The arrival of 2017 sees a return to classroom practice and an opportunity to implement the new found knowledge around the science of learning I have gained in my time working with the centre.  Refining data collection, developing specific feedback culture in the classroom, acknowledging and building upon productive failure and confusion and addressing social-emotional wellbeing are but some of the many goals and objectives I have to work towards.  Education continues to evolve at a rapid rate and as a classroom practitioner it is vital to remain reflective and focused in personally driven professional development. 

My sincerest thanks to exceptional group of individuals I have had the privilege of working with over the last two years at the Science of Learning Research Centre.  This experience has empowered me as both a learner and a teacher, and made me exceedingly enthusiastic about working in education.

A word from the SLRC Principal-in-Residence at the University of Melbourne - Mr Andrew Jones

We are extremely grateful to the Victorian Department of Education and Training for its support of the Teacher-in-Residence initiative.

As the formal project work of SLRC reaches its inevitable conclusion, I’m a drawn to consider what the next level of work is. Over the past four years there has been an enormous amount of intellectual and professional capital established and we are now beginning to see the impact of this knowledge in schools and classrooms across the country. The developing relationships between the members of the partner organisations have been a key facilitator in this success. Of particular note has been the highly effective collaboration between research teams at the University of Queensland (UQ) and the University of Melbourne (UoM). Researchers have collaborated on projects and outreach programs; with notable shape and shift practice in schools and within both education jurisdictions. The departments of education in both Queensland and Victoria have benefitted greatly from this learning alliance.

Last month, I met with senior leadership of both the Queensland and Victoria education departments. To say that there is significant interest in the work of the SLRC translation team, would be a massive understatement. The policy strategy of both education jurisdictions (and I would dare say, all formal Australian learning systems) is heavily predicated on its capacity to measure and understand teacher impact. This is fundamentally the work of SLRC.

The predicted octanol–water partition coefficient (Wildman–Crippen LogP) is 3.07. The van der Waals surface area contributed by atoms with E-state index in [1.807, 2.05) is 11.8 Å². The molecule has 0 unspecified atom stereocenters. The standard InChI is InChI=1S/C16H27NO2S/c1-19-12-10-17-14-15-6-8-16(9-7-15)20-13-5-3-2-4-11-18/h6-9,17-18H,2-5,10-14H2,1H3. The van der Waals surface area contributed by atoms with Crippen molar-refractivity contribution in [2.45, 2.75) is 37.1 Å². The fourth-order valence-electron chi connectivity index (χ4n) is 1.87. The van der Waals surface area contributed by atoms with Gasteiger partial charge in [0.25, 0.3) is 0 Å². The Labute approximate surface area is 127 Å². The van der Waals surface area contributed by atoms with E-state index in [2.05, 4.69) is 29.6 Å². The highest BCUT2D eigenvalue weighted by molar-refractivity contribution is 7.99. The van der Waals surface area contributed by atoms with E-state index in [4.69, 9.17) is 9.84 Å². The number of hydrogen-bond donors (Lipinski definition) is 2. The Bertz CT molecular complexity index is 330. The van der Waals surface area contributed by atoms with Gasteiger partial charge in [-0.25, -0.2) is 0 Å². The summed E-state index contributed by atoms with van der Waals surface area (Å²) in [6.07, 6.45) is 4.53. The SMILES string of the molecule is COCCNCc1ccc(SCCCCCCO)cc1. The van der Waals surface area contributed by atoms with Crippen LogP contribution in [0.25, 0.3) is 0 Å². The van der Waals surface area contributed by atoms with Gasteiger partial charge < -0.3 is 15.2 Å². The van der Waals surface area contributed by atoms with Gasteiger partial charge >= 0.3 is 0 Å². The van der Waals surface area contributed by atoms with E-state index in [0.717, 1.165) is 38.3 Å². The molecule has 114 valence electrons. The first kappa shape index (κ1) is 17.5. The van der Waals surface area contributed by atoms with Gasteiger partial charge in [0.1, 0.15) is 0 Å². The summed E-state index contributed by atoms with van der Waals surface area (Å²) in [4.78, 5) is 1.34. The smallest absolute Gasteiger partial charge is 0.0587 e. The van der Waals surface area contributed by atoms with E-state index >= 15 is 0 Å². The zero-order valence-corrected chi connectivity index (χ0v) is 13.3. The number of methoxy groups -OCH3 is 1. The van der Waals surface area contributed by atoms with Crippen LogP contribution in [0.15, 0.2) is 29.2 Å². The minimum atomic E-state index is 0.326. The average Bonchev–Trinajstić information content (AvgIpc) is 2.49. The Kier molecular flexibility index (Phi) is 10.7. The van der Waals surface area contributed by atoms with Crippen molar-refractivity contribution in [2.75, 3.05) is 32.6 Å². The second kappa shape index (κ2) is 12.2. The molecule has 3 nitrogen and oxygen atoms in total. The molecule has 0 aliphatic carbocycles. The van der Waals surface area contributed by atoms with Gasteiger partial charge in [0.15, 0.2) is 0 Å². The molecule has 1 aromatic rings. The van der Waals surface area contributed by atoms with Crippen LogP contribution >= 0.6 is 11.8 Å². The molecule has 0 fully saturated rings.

We are in the throes of developing a strategic planning document that will guide the work of the translation team into the 2017 year. I’m also excited to note that Tennille, Stephanie and I will continue to work with as part of this amazing group.

I would like to acknowledge the rare insight and leadership of Professors’ Annemaree Carroll and John Hattie for the guidance that they have provided. And of course it would be remiss of me not to recognise the high-quality project management of the wonderful Annita Nugent who has continued to guide, challenge and support the group.

Have a great break,
Andrew Jones

Date Claimers

ACER Exellence in Professional Practice Conference

A conference exploring the best practice in education; presented by practitioners, for practitioners

Gold Coast 25-26 May 2017

Visit for more details.

ACER Research Conference 2017

Leadership for Improving Learning: Insights from research

Melbourne 27-29 August 2017

Visit for more details.

Science of Learning Symposium and Practitioner Forum

The Symposium will feature leading international researchers, and include a Practitioner Forum showcasing collaborative projects between the SLRC and Australian schools. Registration will open soon.

Brisbane 18-20 September 2017

SLRC Seminars

The SLRC Seminar Series, in Melbourne and Brisbane, are continuing in 2017. Visit for more details.

Professional Devolopment Workshops

The SLRC will be running more Professional Development Workshops in 2017, in Adelaide, Brisbane and Melbourne.  A full calendar of events will be available in January 2017.

If you do not wish to receive future newsletters click on the unsubscribe link at the bottom of the page.